Hopefully this guide gives you a taste of what to expect when making the switch from Magento to Shopify Plus. If you have any questions about it – I am seriously willing and able to help – just shoot me a comment.

Oh – and a friendly full disclosure, I own a few stocks in Shopify and Zendesk. That didn’t play any bias though – because the amount I own is really worth a hill of beans. I own their stock because I like their product – not the other way around.

Also – if you’re interested in working with a stellar development company for your eCommerce store, especially if you’re moving to Shopify Plus, I highly recommend the team that built our site – The Foundry. Mention me by name, William Harris, and they should give you a better rate – and who knows, maybe they will even give me a kickback (I’m probably dreaming on that part, though). On a serious note – they kick butt.

Again, let me know if you have any questions – I’ll help you out the best I can.

Featured image credit: Nathan Peck of

Image of the author
William Harris
As the founder and CEO of the rapid-growth ecommerce advertising agency, Elumynt, William Harris has been critical to driving growth for multiple startups in ecommerce and SaaS with 6 recent exits, the largest selling for almost $800M. His contributions have been featured on Forbes, Entrepreneur, Fast Company, Shopify, The Next Web, and many more.

86 thoughts on “Moving from Magento to Shopify Plus: The Complete Guide for Large Retailers”

  1. Hey Will, first off – huge congrats and very well done with the migration as it required a LOT of attention to detail to ensure it was glitch free (or at least catastrophe-free, as glitches are bound to occur at this scale). I can also relate with the 6 month time scale 😉

    VERY plausible reasons to make a move away from Magento as is it so human resource, capital resource and CPU/hardware intensive!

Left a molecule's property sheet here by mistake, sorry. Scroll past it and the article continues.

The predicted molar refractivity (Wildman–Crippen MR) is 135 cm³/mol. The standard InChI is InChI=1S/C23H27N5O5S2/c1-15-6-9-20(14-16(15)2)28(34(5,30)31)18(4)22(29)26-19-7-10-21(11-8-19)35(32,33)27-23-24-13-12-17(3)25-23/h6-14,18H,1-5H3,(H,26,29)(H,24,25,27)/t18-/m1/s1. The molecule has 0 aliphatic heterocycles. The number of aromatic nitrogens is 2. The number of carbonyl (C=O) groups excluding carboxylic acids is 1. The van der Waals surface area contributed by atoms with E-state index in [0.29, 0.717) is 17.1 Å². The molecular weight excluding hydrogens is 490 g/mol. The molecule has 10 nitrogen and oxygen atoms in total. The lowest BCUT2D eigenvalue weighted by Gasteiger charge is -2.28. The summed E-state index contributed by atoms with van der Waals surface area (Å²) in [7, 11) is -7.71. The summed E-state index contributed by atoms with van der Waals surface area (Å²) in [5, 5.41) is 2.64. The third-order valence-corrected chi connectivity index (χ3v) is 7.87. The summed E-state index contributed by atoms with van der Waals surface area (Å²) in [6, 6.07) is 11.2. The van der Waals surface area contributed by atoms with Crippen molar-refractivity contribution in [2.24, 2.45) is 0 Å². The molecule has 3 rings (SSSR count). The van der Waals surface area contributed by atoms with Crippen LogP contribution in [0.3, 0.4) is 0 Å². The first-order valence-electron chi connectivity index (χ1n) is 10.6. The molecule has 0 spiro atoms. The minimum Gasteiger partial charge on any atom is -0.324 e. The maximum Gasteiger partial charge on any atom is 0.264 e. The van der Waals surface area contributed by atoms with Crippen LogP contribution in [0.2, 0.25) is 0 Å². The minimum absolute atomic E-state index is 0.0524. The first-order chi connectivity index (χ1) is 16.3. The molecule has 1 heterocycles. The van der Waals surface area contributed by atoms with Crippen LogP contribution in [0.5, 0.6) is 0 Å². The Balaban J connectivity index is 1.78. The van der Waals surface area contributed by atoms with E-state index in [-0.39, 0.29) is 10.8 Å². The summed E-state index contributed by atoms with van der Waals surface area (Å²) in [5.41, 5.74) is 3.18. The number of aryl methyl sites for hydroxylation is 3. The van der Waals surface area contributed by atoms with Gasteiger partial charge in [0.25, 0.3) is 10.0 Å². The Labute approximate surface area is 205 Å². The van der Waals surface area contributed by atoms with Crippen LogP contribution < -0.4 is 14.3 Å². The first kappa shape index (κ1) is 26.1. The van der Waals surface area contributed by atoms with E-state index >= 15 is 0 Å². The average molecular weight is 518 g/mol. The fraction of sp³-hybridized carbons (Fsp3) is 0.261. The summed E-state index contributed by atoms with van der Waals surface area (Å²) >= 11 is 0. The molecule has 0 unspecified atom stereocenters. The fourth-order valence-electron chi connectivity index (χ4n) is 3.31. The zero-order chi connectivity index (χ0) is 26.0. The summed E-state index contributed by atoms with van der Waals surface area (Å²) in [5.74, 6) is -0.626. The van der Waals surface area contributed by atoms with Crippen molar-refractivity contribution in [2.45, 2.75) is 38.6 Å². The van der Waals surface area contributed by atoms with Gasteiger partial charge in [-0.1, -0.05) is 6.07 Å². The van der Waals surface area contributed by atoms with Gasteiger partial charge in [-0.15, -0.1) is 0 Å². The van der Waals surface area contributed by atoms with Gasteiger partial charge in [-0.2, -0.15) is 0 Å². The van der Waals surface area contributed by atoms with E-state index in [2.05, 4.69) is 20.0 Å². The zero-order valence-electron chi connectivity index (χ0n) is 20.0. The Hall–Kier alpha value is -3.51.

Although Magento is no doubt one of the most flexible ecommerce platforms at enterprise, if see the need to migrate to fully managed platform like Shopify Plus if managing Magento was a nightmare. For the money you pay Shopify, you save yourselves server management time, bug fixing, worrying about security etc.
    You can now focus of actually growing the business…
    p.s. keep us posted on the overall flexibility and limitations of Shopify Plus…

    1. Right on, Kunle. I don’t think anyone could deny the great and might Magento – but they seem to be fading away to better options like Shopify Plus, Mozu, Lemonstand, etc.

      I will definitely keep you posted on the long term success of this move.

  2. Stoked you moved to Shopify and that’s a great solution for you! Fantastic! I have to say though, having worked on many of the largest sites on Shopify, 800 hours of dev time for this project is insane. I would have expected about 400-500 MAX, and that’s pushing it. Congrats though I think it’s a great move!

  3. William this is a resources I will present to every Magento client I work with. WOW you did your diligence and made it SO much easier for anyone else trying to replicate the process. Thanks for sharing your learnings.

  4. Hi William, this is a fabulous article and so helpful for those that are timid about switching platforms. We hear similar pain points for those retailers that are on Magento. It is one of the reasons that we choose to start with Shopify for our app integration – glad to hear so far it seems worth the effort! Look forward to hearing more about it!